Yosemite Valley, the crown jewel of Yosemite National Park, is set to reopen to tourists Tuesday after a three-week hiatus during its peak season because of an enormous and deadly wildfire raging in the area.
The fire, which has roared through 150 square miles of mostly forest and overgrown brush since igniting July 13, is the largest ever in the Sierra National Forest. Two firefighters died battling the blaze.
Yosemite Valley is a small fraction of the magnificent park that sprawls across more than 1,100 square miles. But it is home to iconic attractions such as Yosemite Falls, El Capitan and Half Dome that are the top draw for visitors from around the world. The valley was closed to tourists July 25.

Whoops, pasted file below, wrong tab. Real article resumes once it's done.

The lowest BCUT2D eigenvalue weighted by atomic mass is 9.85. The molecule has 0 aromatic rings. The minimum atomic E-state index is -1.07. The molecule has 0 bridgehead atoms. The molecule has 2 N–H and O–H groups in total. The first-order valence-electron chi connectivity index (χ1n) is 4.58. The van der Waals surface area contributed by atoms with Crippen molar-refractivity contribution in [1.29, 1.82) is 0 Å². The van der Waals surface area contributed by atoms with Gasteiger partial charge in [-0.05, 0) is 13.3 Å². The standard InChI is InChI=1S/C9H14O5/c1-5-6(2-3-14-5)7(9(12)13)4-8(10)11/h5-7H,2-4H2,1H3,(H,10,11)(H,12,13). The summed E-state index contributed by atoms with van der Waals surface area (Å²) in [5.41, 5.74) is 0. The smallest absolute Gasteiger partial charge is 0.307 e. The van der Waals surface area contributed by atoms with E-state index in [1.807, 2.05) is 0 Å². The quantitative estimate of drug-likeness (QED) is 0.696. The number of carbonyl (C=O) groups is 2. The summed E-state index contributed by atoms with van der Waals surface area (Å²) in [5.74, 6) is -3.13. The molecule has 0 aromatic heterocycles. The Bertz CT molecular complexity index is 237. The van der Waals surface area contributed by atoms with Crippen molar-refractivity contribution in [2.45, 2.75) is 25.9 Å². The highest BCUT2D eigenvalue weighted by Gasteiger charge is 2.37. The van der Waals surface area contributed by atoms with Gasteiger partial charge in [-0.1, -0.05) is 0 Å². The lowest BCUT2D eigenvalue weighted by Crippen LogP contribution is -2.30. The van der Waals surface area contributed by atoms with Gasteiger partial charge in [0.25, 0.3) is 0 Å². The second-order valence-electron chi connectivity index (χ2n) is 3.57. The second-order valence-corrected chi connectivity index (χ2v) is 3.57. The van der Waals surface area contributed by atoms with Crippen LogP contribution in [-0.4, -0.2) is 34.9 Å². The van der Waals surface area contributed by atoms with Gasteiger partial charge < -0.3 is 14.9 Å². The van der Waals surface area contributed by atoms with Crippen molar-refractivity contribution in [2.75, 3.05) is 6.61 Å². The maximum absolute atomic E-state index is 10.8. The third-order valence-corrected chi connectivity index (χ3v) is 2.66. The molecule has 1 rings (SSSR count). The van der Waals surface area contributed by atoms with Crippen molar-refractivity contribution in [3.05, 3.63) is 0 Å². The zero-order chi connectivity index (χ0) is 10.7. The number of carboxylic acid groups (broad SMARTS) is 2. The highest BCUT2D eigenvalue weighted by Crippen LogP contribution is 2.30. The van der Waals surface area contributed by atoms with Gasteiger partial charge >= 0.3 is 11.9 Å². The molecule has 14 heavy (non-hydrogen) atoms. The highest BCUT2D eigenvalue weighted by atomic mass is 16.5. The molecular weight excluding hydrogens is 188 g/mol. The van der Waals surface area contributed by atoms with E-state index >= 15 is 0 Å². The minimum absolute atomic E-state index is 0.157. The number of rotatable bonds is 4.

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Richards said smoke, from the local Ferguson Fire and others in the region, continues to roll through the park. California is struggling with more than a dozen major wildfires fueled by intense heat and high winds.
The Ranch Fire near Mendocino, 300 miles to the northwest, became the largest wildfire in state history. The fire has burned 460 square miles. And the Carr Fire, 300 miles to the north of Yosemite, has destroyed more than 1,000 homes. Both are about 60 percent contained.
More than 4.3 million people visited in 2017; more than 5 million in 2016. It’s unclear what impact the wildfires will have this year, but Reynolds was upbeat.